International Journal of Science and Research (IJSR)

International Journal of Science and Research (IJSR)
Call for Papers | Fully Refereed | Open Access | Double Blind Peer Reviewed

ISSN: 2319-7064




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Case Studies | Pediatrics | Indonesia | Volume 8 Issue 4, April 2019 | Rating: 6.7 / 10


Phenytoin Induced Transient Chorea in a 9-Month-Old Baby Boy with Japanese Encephalitis

Elizabeth Joan Salim | IGN Made Suwarba [4] | Dewi Sutriani Mahalini [5] | Romy Windiyanto [2]


Abstract: Background: Phenytoin is a common anticonvulsant drugs used in children for treating acute seizures and status epilepticus. Chorea is a rare side effect of anticonvulsant. It has been proposed that phenytoin may cause chorea through enchancement of the central dopaminergic pathway in the basal ganglia. Case: A 9-month-old male patient weighing 7.8 kg was admitted to the emergency room in S Hospital with loss of consciousness and seizure. Patient was diagnosed as viral encephalitis, admitted to PICU and treated with anticonvulsant according to guidelines of acute seizure. Phenytoin loading dose of 20 mg/kg/dose was continued with maintenance dose of 5mg/kg/day to control seizures. On the 6th day of therapy, patient developed involuntary, continuous, uncontrolled jerky movement of head, upper limbs and lower limbs. Those involuntary movement typically was referred to chorea. The patient did not fullfill the Jones criteria for acute rheumatic fever, so he was suspected of suffering from drug-induced chorea with phenytoin being an offending agent. Phenytoin was withdrawn then oral valproic acid (15 mg/kg/day) and intravenous diphenhidramine (1 mg/kg single dose) were added. The serum phenytoin level was within normal limits (14 ug/mL). The CSF IgM antibody of Japanese Encephalitis Virus (JEV) was positive. The Naranjos scale was 5 that showed the relationship between phenytoin and chorea was probable. The chorea had improved and disappeared completely within 5 days after phenytoin stopped. Conclusion: Chorea may occur as the side effect of phenytoin therapy. Chorea improved and disappeared after the withdrawal of phenytoin. Phenytoin induced chorea should be considered as one of the causes in patients who develop choreiform movements and on phenytoin therapy.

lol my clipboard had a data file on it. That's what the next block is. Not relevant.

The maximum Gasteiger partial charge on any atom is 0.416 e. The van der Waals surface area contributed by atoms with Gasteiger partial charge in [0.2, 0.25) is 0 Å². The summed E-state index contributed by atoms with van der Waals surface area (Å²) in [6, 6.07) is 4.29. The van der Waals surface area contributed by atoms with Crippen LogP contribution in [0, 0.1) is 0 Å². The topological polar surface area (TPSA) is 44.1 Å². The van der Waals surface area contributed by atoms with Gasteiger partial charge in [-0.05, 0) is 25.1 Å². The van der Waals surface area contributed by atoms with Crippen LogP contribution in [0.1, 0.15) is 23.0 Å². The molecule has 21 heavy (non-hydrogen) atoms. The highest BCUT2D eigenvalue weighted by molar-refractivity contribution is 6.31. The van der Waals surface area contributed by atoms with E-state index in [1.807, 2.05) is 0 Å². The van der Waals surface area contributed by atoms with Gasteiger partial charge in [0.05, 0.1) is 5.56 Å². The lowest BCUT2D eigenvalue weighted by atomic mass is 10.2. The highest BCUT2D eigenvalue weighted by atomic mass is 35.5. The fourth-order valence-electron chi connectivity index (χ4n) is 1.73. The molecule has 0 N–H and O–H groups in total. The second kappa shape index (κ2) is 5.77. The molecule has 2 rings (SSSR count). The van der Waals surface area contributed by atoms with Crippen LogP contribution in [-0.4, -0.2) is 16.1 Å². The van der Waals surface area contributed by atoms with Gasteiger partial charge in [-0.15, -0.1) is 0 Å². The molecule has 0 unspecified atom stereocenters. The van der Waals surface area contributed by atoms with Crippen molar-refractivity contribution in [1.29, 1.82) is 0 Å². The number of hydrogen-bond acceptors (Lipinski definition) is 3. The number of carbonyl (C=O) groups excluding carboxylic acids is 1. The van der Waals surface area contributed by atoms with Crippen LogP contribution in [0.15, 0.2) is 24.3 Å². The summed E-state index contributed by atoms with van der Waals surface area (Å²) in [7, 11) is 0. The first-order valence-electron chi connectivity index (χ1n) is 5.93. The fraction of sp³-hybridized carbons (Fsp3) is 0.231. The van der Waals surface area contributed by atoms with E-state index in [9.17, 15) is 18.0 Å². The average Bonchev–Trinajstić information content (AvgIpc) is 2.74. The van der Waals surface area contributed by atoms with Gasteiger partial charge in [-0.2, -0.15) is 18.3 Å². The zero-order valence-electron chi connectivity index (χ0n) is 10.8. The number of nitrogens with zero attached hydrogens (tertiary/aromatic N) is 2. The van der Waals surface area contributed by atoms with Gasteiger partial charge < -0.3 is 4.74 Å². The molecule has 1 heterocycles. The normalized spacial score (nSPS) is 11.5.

Keywords: Phenytoin, Chorea, Side effect, children


Edition: Volume 8 Issue 4, April 2019,


Pages: 1859 - 1862


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